“A lot of the people came up to the youth afterwards, and were really surprised,” said Selma Ford. “Some of them weren’t aware of the situation and were really impressed that the youth were able to come and share stories in such a big venue. It’s important to make the connection from the international level to the community level as well.”

With that in mind, the successor to Project CREATeS, “Local 2 Global”, or L2G, is intended to make that connection. It’s a larger project, spanning two Arctic Council Chairmanships – from Iceland’s term starting in 2019 to the Russian Federation lasting until 2023.

L2G has three pillars. One of them is the continuation of the digital storytelling workshops. The second is the promotion of a suicide prevention strategy and policies. The third is addressing “adverse experiences” and the links between those and suicide prevention. ICC is involved in the second pillar. “We are organizing a virtual knowledge exchange for frontline workers who are directly involved in suicide prevention and mental wellness work,” said Selma Ford.

As with many events, the pandemic has altered plans for the start of LG2. “We had planned to host an in-person study tour,” said Selma Ford. “But because of Covid-19, that’s not possible. So, we will focus on virtual knowledge exchanges until we can safely travel again.” Nonetheless, the work on this issue is ongoing.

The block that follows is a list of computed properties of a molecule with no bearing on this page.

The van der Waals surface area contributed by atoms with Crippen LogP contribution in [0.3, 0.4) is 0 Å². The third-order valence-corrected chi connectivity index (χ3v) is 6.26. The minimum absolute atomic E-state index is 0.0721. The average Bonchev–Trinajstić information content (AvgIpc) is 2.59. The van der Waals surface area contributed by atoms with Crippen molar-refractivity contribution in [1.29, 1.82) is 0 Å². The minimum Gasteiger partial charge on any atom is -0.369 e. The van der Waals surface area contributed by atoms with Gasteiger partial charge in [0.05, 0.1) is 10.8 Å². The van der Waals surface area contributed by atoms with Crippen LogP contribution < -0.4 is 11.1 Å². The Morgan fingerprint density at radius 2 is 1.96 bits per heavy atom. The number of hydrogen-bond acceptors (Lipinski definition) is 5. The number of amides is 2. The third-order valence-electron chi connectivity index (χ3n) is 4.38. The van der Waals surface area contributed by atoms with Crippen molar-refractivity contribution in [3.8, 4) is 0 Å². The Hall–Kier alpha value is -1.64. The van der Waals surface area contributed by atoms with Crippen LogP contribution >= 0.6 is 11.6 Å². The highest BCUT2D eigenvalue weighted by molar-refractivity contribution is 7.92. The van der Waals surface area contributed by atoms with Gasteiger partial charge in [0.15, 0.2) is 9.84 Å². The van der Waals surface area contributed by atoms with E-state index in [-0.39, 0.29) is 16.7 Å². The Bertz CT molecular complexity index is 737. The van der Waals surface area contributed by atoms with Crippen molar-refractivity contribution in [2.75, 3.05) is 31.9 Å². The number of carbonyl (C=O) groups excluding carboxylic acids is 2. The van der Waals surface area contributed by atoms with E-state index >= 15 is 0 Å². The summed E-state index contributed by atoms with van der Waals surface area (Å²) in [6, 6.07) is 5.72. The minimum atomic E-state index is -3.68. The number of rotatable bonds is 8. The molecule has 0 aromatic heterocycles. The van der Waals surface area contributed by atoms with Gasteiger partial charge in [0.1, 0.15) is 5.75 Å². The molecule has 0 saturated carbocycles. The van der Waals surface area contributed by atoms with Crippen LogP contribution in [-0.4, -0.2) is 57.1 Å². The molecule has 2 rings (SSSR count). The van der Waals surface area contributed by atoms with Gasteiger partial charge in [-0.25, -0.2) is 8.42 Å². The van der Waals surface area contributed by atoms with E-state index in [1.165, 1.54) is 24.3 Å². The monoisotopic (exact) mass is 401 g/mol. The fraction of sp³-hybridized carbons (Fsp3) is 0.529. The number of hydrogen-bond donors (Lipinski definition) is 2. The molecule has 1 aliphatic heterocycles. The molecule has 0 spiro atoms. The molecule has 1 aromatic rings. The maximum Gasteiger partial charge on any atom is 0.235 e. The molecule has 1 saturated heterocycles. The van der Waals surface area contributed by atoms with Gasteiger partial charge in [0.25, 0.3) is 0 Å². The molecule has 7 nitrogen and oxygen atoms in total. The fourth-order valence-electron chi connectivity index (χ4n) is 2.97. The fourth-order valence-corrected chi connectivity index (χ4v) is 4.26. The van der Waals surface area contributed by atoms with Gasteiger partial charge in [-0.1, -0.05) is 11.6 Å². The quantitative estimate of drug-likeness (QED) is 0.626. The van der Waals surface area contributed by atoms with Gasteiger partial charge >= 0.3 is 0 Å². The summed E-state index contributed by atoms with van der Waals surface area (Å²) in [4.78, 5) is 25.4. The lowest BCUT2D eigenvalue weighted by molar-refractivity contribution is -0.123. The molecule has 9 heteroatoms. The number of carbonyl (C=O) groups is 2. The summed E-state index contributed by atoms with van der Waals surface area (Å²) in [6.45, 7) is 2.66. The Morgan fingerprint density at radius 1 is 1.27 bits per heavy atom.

Through this initiative, ICC strives to bring awareness to the holistic nature of the solutions, for example, addressing that the housing crisis is suicide prevention, reducing food insecurity is suicide prevention. “And we’d like to make sure that we never lose sight that the statistics are not just numbers, they are people whose lives have ended too soon and the family members left behind,” said Selma Ford.

Article submitted by ICC Canada
Key to ICC’s ongoing support of this effort have been Health Coordinator Selma Ford, and Climate Change and Health Officer Joanna Petrasek MacDonald.

ICC promoted the digital stories during the summer of 2019 with a series of weekly Facebook posts and Tweets. Each week from June to September a story was featured, a link to the online video was included, with stills shared in the social media posts. Here’s an excerpt from an ICC Canada Facebook post on Monday July 12th, 2019:

Among the observations shared with the team who put together Project CREATeS were the insights of Anne Qammaniq-Hellwig from Iqaluit in Nunavut.

Anne’s digital story is called “Living”. It’s just over a minute long, but sends a profound message about what it means to be alive, and the basic importance of “living”. She writes, “We feel emotions from day one because we are alive. We smell the land around us. We see the tundra. We know the sight of caribou excites us, because we are living. To laugh when you make mistakes, is living. To have frustrations when things aren’t exactly your way, is living. You share your laughter and you share your frustrations with your loved ones because to live is to feel emotions fully with yourself and others. Living.”

She shares images from the Arctic in time lapse photography, making us think about being alive and the relationships we hold dear.